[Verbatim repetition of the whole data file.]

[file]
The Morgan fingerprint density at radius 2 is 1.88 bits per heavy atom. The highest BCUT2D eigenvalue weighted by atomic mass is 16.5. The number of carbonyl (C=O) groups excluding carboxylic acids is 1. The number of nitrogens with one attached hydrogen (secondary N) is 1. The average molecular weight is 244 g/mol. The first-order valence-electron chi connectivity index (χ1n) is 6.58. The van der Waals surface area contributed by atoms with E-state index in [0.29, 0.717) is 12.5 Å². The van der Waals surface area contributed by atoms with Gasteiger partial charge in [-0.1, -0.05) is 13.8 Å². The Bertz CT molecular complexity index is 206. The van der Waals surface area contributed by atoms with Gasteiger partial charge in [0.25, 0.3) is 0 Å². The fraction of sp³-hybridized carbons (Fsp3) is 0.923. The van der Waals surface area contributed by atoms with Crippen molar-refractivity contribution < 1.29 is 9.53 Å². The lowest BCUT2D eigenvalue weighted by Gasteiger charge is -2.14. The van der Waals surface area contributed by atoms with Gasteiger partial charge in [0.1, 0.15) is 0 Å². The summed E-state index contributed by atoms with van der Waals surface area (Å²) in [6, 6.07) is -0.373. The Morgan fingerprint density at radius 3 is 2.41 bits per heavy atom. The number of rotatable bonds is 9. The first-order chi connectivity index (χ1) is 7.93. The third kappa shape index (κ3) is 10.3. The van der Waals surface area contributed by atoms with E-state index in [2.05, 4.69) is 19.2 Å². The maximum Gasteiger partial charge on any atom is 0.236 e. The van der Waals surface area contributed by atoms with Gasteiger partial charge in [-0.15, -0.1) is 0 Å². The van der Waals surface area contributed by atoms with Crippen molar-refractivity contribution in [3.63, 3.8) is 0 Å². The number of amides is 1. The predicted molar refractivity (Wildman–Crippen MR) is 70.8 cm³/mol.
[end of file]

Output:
The Morgan fingerprint density at radius 2 is 1.88 bits per heavy atom. The highest BCUT2D eigenvalue weighted by atomic mass is 16.5. The number of carbonyl (C=O) groups excluding carboxylic acids is 1. The number of nitrogens with one attached hydrogen (secondary N) is 1. The average molecular weight is 244 g/mol. The first-order valence-electron chi connectivity index (χ1n) is 6.58. The van der Waals surface area contributed by atoms with E-state index in [0.29, 0.717) is 12.5 Å². The van der Waals surface area contributed by atoms with Gasteiger partial charge in [-0.1, -0.05) is 13.8 Å². The Bertz CT molecular complexity index is 206. The van der Waals surface area contributed by atoms with Gasteiger partial charge in [0.25, 0.3) is 0 Å². The fraction of sp³-hybridized carbons (Fsp3) is 0.923. The van der Waals surface area contributed by atoms with Crippen molar-refractivity contribution < 1.29 is 9.53 Å². The lowest BCUT2D eigenvalue weighted by Gasteiger charge is -2.14. The van der Waals surface area contributed by atoms with Gasteiger partial charge in [0.1, 0.15) is 0 Å². The summed E-state index contributed by atoms with van der Waals surface area (Å²) in [6, 6.07) is -0.373. The Morgan fingerprint density at radius 3 is 2.41 bits per heavy atom. The number of rotatable bonds is 9. The first-order chi connectivity index (χ1) is 7.93. The third kappa shape index (κ3) is 10.3. The van der Waals surface area contributed by atoms with E-state index in [2.05, 4.69) is 19.2 Å². The maximum Gasteiger partial charge on any atom is 0.236 e. The van der Waals surface area contributed by atoms with Gasteiger partial charge in [-0.15, -0.1) is 0 Å². The van der Waals surface area contributed by atoms with Crippen molar-refractivity contribution in [3.63, 3.8) is 0 Å². The number of amides is 1. The predicted molar refractivity (Wildman–Crippen MR) is 70.8 cm³/mol.